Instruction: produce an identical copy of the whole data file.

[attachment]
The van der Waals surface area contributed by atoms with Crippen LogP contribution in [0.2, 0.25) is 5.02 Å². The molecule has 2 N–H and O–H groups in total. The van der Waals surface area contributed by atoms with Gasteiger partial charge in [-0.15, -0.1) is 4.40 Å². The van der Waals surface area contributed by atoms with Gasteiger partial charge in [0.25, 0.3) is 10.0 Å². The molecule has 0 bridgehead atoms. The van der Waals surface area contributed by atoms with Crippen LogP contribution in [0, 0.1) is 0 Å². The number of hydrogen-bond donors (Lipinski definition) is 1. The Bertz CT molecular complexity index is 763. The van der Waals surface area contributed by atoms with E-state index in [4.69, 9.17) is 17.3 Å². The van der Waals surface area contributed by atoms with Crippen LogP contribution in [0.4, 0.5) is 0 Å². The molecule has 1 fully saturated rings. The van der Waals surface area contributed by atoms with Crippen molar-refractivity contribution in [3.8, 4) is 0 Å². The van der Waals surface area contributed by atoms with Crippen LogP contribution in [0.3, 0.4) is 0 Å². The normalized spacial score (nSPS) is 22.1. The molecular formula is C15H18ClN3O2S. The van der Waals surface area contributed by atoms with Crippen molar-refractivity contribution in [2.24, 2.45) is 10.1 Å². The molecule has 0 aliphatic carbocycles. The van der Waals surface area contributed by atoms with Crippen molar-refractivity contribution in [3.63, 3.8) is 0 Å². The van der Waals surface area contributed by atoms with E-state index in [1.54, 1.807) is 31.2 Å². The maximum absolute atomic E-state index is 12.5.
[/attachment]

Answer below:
The van der Waals surface area contributed by atoms with Crippen LogP contribution in [0.2, 0.25) is 5.02 Å². The molecule has 2 N–H and O–H groups in total. The van der Waals surface area contributed by atoms with Gasteiger partial charge in [-0.15, -0.1) is 4.40 Å². The van der Waals surface area contributed by atoms with Gasteiger partial charge in [0.25, 0.3) is 10.0 Å². The molecule has 0 bridgehead atoms. The van der Waals surface area contributed by atoms with Crippen LogP contribution in [0, 0.1) is 0 Å². The number of hydrogen-bond donors (Lipinski definition) is 1. The Bertz CT molecular complexity index is 763. The van der Waals surface area contributed by atoms with E-state index in [4.69, 9.17) is 17.3 Å². The van der Waals surface area contributed by atoms with Crippen LogP contribution in [0.4, 0.5) is 0 Å². The molecule has 1 fully saturated rings. The van der Waals surface area contributed by atoms with Crippen molar-refractivity contribution in [3.8, 4) is 0 Å². The van der Waals surface area contributed by atoms with Crippen LogP contribution in [0.3, 0.4) is 0 Å². The normalized spacial score (nSPS) is 22.1. The molecular formula is C15H18ClN3O2S. The van der Waals surface area contributed by atoms with Crippen molar-refractivity contribution in [2.24, 2.45) is 10.1 Å². The molecule has 0 aliphatic carbocycles. The van der Waals surface area contributed by atoms with Crippen molar-refractivity contribution in [3.63, 3.8) is 0 Å². The van der Waals surface area contributed by atoms with E-state index in [1.54, 1.807) is 31.2 Å². The maximum absolute atomic E-state index is 12.5.